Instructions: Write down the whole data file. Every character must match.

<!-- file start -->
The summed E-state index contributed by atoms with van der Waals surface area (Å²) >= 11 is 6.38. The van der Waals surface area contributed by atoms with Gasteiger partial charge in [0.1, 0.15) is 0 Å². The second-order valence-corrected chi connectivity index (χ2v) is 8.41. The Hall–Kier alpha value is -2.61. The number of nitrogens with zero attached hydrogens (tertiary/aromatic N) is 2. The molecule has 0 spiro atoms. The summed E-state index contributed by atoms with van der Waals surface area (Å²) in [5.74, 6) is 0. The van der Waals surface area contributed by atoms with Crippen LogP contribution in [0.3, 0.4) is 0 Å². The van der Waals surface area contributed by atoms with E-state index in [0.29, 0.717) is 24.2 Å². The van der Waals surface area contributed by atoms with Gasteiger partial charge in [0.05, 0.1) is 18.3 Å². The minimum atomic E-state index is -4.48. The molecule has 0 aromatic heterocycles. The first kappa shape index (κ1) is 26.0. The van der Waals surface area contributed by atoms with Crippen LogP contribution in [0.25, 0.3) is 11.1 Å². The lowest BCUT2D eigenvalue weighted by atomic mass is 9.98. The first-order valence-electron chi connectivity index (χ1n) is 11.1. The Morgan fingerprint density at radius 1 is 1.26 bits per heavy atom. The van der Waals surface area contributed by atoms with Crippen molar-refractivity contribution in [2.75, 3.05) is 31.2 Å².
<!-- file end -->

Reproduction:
The summed E-state index contributed by atoms with van der Waals surface area (Å²) >= 11 is 6.38. The van der Waals surface area contributed by atoms with Gasteiger partial charge in [0.1, 0.15) is 0 Å². The second-order valence-corrected chi connectivity index (χ2v) is 8.41. The Hall–Kier alpha value is -2.61. The number of nitrogens with zero attached hydrogens (tertiary/aromatic N) is 2. The molecule has 0 spiro atoms. The summed E-state index contributed by atoms with van der Waals surface area (Å²) in [5.74, 6) is 0. The van der Waals surface area contributed by atoms with Crippen LogP contribution in [0.3, 0.4) is 0 Å². The van der Waals surface area contributed by atoms with E-state index in [0.29, 0.717) is 24.2 Å². The van der Waals surface area contributed by atoms with Gasteiger partial charge in [0.05, 0.1) is 18.3 Å². The minimum atomic E-state index is -4.48. The molecule has 0 aromatic heterocycles. The first kappa shape index (κ1) is 26.0. The van der Waals surface area contributed by atoms with Crippen LogP contribution in [0.25, 0.3) is 11.1 Å². The lowest BCUT2D eigenvalue weighted by atomic mass is 9.98. The first-order valence-electron chi connectivity index (χ1n) is 11.1. The Morgan fingerprint density at radius 1 is 1.26 bits per heavy atom. The van der Waals surface area contributed by atoms with Crippen molar-refractivity contribution in [2.75, 3.05) is 31.2 Å².